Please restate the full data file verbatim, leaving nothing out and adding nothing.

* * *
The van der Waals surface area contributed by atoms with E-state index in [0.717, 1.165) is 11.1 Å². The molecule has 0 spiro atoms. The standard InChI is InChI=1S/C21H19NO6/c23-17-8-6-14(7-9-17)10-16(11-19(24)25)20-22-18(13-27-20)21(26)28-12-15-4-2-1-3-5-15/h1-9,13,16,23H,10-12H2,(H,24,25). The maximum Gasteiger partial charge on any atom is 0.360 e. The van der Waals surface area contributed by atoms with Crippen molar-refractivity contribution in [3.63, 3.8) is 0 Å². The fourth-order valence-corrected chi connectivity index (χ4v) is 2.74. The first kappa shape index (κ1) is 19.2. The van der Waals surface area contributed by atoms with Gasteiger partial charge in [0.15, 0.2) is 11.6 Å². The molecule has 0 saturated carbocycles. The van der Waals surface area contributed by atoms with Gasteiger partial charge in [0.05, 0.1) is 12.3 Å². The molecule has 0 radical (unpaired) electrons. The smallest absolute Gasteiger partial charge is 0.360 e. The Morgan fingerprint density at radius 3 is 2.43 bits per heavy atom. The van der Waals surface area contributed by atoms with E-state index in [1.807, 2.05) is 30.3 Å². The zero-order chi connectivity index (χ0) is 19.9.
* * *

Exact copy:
The van der Waals surface area contributed by atoms with E-state index in [0.717, 1.165) is 11.1 Å². The molecule has 0 spiro atoms. The standard InChI is InChI=1S/C21H19NO6/c23-17-8-6-14(7-9-17)10-16(11-19(24)25)20-22-18(13-27-20)21(26)28-12-15-4-2-1-3-5-15/h1-9,13,16,23H,10-12H2,(H,24,25). The maximum Gasteiger partial charge on any atom is 0.360 e. The van der Waals surface area contributed by atoms with Crippen molar-refractivity contribution in [3.63, 3.8) is 0 Å². The fourth-order valence-corrected chi connectivity index (χ4v) is 2.74. The first kappa shape index (κ1) is 19.2. The van der Waals surface area contributed by atoms with Gasteiger partial charge in [0.15, 0.2) is 11.6 Å². The molecule has 0 saturated carbocycles. The van der Waals surface area contributed by atoms with Gasteiger partial charge in [0.05, 0.1) is 12.3 Å². The molecule has 0 radical (unpaired) electrons. The smallest absolute Gasteiger partial charge is 0.360 e. The Morgan fingerprint density at radius 3 is 2.43 bits per heavy atom. The van der Waals surface area contributed by atoms with E-state index in [1.807, 2.05) is 30.3 Å². The zero-order chi connectivity index (χ0) is 19.9.